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close this bookBasic Concepts in Environment, Agriculture and Natural Resources Management: An Information Kit (IIRR, 1993, 151 p.)
close this folderFreshwater and marine ecosystems
View the documentFreshwater ecosystems
View the documentEstuarine-mudflat ecosystems
View the documentSeagrass ecosystems
View the documentMangrove ecosystems
View the documentCoral reef ecosystems
View the documentHuman intrusions into the water cycle
View the documentDiversity of coastal and marine resources
View the documentPhilippine marine fisheries
View the documentMarine turtles
View the documentMarine food web
View the documentOcean pastures
View the documentThe menace of algal bloom
View the documentRed tide (Dynamics and public health aspects)

Mangrove ecosystems

Mangrove ecosystems

The mangrove ecosystem is commonly understood to be made up of a collection of woody plant species associated with characteristic fauna and flora and anaerobic soils found in the intertidal zone. They are often referred to as coastal woodland, tidal forest and mangrove forest.

Ecological and economic importance

· Provide food and shelter for a large and varied group of fishes and shellfish. The leaf detritus (fallen and decaying leaves) provides the base of the major mangrove community food chain. The aerial roots provide shelter for many species of commercial fish and shellfish, particularly in their juvenile and most predator prone stages.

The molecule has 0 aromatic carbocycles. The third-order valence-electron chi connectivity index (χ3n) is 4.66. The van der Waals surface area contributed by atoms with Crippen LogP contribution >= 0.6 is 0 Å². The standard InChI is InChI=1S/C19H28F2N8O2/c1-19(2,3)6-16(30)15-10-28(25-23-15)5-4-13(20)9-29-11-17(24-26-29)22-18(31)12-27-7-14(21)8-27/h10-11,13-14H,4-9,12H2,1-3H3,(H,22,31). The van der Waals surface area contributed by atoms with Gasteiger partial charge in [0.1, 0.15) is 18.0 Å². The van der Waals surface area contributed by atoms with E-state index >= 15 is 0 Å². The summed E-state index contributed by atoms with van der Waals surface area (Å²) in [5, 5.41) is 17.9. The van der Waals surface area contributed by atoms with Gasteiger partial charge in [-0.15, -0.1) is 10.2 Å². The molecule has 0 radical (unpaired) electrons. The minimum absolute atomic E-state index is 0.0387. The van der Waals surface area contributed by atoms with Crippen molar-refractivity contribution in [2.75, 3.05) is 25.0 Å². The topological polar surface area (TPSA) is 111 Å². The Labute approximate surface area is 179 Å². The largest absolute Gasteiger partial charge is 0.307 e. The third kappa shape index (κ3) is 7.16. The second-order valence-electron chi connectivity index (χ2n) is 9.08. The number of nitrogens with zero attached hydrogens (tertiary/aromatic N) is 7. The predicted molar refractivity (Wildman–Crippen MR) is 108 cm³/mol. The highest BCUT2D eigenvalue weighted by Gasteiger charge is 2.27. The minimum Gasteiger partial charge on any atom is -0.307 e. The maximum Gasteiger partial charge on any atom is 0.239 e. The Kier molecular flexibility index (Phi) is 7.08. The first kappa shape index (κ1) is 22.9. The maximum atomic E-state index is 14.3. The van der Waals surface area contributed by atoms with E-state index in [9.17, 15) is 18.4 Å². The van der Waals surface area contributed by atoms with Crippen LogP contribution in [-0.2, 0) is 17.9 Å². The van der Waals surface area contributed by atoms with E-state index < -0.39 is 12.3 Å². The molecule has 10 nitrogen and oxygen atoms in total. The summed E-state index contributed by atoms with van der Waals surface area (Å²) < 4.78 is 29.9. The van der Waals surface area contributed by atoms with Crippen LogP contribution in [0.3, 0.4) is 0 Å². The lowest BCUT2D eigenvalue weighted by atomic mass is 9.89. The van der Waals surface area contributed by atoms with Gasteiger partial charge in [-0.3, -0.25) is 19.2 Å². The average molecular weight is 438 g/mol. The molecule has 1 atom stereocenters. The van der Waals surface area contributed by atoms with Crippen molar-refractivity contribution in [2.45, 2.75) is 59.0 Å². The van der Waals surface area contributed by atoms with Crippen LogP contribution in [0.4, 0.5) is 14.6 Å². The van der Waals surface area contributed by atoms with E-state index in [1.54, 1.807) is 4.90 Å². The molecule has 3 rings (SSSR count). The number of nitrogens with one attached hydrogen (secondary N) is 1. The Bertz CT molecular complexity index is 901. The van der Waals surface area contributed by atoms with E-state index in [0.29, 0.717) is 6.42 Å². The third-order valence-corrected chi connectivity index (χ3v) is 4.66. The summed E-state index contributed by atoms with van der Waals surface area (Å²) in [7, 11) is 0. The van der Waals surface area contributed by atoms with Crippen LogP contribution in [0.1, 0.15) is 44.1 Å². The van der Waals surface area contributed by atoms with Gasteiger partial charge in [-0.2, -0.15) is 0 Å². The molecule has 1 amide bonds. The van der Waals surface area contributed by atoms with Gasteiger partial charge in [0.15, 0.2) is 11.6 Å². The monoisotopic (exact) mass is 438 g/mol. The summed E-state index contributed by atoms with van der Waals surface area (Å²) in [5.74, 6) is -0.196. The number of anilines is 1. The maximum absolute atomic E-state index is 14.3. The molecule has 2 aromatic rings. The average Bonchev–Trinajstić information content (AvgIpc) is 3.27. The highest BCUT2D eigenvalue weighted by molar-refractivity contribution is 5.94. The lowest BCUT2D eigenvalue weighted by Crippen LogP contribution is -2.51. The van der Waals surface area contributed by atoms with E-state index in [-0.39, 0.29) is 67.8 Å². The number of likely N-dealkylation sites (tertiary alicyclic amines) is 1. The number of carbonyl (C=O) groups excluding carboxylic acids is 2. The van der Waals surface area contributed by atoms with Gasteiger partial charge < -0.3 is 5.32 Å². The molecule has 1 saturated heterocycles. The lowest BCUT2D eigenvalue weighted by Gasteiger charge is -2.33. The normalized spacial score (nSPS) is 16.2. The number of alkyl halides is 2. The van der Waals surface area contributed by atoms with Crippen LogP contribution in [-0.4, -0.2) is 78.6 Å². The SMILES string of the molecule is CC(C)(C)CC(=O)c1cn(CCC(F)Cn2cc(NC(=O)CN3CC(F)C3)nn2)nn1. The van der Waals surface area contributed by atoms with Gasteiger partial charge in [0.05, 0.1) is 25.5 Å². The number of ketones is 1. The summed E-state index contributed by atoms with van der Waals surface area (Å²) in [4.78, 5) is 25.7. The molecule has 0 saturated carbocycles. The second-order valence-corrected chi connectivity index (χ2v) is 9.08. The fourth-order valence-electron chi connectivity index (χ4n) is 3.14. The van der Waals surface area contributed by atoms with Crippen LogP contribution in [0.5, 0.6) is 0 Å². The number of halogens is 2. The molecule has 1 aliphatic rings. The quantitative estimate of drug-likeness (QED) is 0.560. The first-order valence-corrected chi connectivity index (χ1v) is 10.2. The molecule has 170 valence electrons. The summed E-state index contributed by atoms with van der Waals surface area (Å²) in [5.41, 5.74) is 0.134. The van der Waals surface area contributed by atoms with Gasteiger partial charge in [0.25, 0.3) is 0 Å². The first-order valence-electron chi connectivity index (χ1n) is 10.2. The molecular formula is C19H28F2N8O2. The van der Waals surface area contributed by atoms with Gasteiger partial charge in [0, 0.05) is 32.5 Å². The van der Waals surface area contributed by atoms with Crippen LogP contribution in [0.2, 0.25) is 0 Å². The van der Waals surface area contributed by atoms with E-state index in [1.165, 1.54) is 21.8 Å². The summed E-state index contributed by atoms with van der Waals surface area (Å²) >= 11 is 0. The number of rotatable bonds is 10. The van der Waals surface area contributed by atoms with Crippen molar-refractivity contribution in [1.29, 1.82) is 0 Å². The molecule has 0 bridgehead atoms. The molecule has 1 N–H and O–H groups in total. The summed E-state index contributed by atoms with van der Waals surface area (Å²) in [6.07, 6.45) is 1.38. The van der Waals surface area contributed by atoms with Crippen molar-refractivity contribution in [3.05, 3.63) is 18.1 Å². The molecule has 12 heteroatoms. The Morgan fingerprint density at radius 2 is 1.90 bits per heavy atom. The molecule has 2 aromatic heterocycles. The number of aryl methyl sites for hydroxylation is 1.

· Provide protection from storm surges and high winds associated with tropical typhoons. This is important in a country that is hit by an average of 20 typhoons a year.

· Serve as protection against soil erosion. Soil erosion and sedimentation causes in the ocean is the number one cause of coral reef degradation.

· Serve as land builder through soil accretion. Sediment from the land collects among the dense roots building up the land.

· Trap coastal pollutants which may otherwise severely damage adjacent marine ecosystems.
Serve as wildlife sanctuary.

· Offer aesthetic, educational and scientific values.

· If used on a sustained yield basis (proper harvesting), can provide timber, firewood, charcoal, pulp and paper, extractives, nipa sap, nipa shingles, cellulose xanthate, oil, medicine, resin, tea and livestock supplements.

· Present status of Philippine mangroves

· In 1918, there were 450,000 ha estimated of mangrove areas in the Philippines. Since then, there has been a decreasing trend from 375,020 ha in 1950 (NAMRIA) to only 139,100 ha as of 1988 NFRI). The rate of deforestation averages more than 4,000 ha/year. The decrease in mangrove cover over the years can be attributed to harvesting of mangroves for charcoalor fuelwood production and by forest clearing for fishpond development. As of 1989, a total of 210,681 ha of mangrove forests have been converted to fishponds (BFAR).

Decreasing trend in mangrove cover in the Philippines

Causes of mangrove destruction

· Overexploitation by traditional users.

· Destructive action resulting from activities generally unrelated use of mangroves:

· Commercial timber harvesting

· Conversion of mangrove areas for aquaculture (e.g., fish, shrimp, prawns), agriculture, saltponds and urban development

· Mining/mineral extraction.

How mangroves propagate